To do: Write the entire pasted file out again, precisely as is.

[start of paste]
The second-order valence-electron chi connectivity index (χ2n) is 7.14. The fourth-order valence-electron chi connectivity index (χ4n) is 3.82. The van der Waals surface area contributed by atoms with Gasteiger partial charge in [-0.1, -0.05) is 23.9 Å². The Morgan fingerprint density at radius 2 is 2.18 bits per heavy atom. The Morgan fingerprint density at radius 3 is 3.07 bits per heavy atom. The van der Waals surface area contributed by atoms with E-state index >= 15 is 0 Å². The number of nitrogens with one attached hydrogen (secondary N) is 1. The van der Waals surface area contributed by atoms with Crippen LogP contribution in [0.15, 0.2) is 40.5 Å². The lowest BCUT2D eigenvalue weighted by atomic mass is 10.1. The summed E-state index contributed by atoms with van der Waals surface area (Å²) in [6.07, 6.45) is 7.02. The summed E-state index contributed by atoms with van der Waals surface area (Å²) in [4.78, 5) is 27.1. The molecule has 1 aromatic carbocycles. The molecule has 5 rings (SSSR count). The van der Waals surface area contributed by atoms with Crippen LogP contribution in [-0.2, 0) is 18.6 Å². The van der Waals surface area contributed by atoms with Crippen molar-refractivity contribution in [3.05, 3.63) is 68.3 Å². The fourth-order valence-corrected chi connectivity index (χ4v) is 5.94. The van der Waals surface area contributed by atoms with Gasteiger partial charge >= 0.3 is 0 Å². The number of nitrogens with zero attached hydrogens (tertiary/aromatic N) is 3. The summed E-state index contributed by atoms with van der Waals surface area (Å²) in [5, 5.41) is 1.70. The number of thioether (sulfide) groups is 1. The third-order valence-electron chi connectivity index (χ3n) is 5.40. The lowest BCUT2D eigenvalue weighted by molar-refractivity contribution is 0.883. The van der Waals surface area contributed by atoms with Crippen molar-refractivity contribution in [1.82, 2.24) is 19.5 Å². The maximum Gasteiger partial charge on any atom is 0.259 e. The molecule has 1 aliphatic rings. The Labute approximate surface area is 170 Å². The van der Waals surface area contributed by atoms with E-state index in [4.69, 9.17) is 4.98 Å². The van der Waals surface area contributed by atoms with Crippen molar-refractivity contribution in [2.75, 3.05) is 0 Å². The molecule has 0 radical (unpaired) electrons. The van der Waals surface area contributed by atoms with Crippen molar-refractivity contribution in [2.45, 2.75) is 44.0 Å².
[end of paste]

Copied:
The second-order valence-electron chi connectivity index (χ2n) is 7.14. The fourth-order valence-electron chi connectivity index (χ4n) is 3.82. The van der Waals surface area contributed by atoms with Gasteiger partial charge in [-0.1, -0.05) is 23.9 Å². The Morgan fingerprint density at radius 2 is 2.18 bits per heavy atom. The Morgan fingerprint density at radius 3 is 3.07 bits per heavy atom. The van der Waals surface area contributed by atoms with E-state index >= 15 is 0 Å². The number of nitrogens with one attached hydrogen (secondary N) is 1. The van der Waals surface area contributed by atoms with Crippen LogP contribution in [0.15, 0.2) is 40.5 Å². The lowest BCUT2D eigenvalue weighted by atomic mass is 10.1. The summed E-state index contributed by atoms with van der Waals surface area (Å²) in [6.07, 6.45) is 7.02. The summed E-state index contributed by atoms with van der Waals surface area (Å²) in [4.78, 5) is 27.1. The molecule has 1 aromatic carbocycles. The molecule has 5 rings (SSSR count). The van der Waals surface area contributed by atoms with Crippen LogP contribution in [-0.2, 0) is 18.6 Å². The van der Waals surface area contributed by atoms with Crippen molar-refractivity contribution in [3.05, 3.63) is 68.3 Å². The fourth-order valence-corrected chi connectivity index (χ4v) is 5.94. The van der Waals surface area contributed by atoms with Gasteiger partial charge >= 0.3 is 0 Å². The number of nitrogens with zero attached hydrogens (tertiary/aromatic N) is 3. The summed E-state index contributed by atoms with van der Waals surface area (Å²) in [5, 5.41) is 1.70. The number of thioether (sulfide) groups is 1. The third-order valence-electron chi connectivity index (χ3n) is 5.40. The lowest BCUT2D eigenvalue weighted by molar-refractivity contribution is 0.883. The van der Waals surface area contributed by atoms with Crippen molar-refractivity contribution in [1.82, 2.24) is 19.5 Å². The maximum Gasteiger partial charge on any atom is 0.259 e. The molecule has 1 aliphatic rings. The Labute approximate surface area is 170 Å². The van der Waals surface area contributed by atoms with E-state index in [4.69, 9.17) is 4.98 Å². The van der Waals surface area contributed by atoms with Crippen molar-refractivity contribution in [2.75, 3.05) is 0 Å². The molecule has 0 radical (unpaired) electrons. The van der Waals surface area contributed by atoms with Crippen molar-refractivity contribution in [2.45, 2.75) is 44.0 Å².